The UK Information Commissioner’s Office (ICO) has issued a resource for organizations to utilise when hiring and structuring the roles of data protection officers (DPO) under the General Data Protection Regulation (GDPR). This blog summarises several key elements of these resources.
The checklist contains four sections which include:
- Appointing a DPO – across situations where a DPO is required to be appointed, and also where one is not expressly required but one has been voluntarily appointed.
- Position of the DPO – outlining the reporting structure, involvement in all issues relating to data protection, resources available to a DPO, and independence and freedom from conflicts in one’s capacity in the DPO role.
- Tasks of the DPO – setting out the roles and responsibilities of the DPO, including compliance, training and audits, as well as acting as a contact point for the ICO.
- Accessibility of the DPO – announcing the DPO as the accessible point of contact for employees, individuals, the ICO, and stating that the DPO should have their contact details published and communicated to the ICO.
An organisation must appoint a DPO if:
- It is a public authority or body (other than a court acting in a judicial capacity); or
- Its core activities require regular and systematic monitoring of individuals on a large scale (which include tracking online behaviours); or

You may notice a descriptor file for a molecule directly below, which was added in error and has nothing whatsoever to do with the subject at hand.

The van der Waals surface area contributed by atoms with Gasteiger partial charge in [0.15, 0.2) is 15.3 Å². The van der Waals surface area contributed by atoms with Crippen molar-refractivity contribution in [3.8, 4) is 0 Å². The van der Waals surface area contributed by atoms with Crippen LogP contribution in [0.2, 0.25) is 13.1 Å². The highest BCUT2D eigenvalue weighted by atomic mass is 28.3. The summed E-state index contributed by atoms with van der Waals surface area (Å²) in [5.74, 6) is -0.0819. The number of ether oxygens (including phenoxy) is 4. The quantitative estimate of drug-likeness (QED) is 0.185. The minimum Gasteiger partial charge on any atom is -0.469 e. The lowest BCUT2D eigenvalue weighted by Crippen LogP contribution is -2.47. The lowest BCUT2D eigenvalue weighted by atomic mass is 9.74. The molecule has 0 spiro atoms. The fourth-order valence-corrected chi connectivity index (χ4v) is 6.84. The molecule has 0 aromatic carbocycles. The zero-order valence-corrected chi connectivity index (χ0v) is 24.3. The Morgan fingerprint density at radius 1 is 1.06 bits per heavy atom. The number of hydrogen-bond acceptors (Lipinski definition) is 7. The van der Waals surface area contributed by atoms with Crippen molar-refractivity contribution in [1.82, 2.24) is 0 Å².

- Its core activities consist of large scale processing of special categories of data or data relating to criminal convictions and offences.
Core activities are primary business activities of an organisation (such as a retailer monitoring online searches and purchases of customers to offer shopping recommendations), which is distinguishable from processing data for secondary purposes (such as for payroll). These requirements apply to controllers and processors, and even if the GDPR does not require your organisation to appoint a DPO, all organisations must have sufficient staff and resources to meet obligations imposed by the GDPR. A DPO – even one that is voluntarily appointed absent requirements to do so – may be helpful in that advice can be provided as necessary, and compliance and accountability improved. An existing employee may be appointed a DPO as long as there is no conflict of interest and the other professional obligations of the employee are compatible with a DPO role. A single DPO may be shared among several organizations as long as they can perform their tasks effectively, considering the scope of their responsibilities and available resources.
If an organisation determines it does not need to appoint a DPO, a best practice is to record that decision, and why this conclusion was made, to help demonstrate compliance with the GDPR’s accountability principle. For more assistance on determining if your organization requires a DPO, the ICO has provided a 5-minute question-and-answer module.
When structuring the role and responsibilities of a DPO, organisations must remember that DPOs must: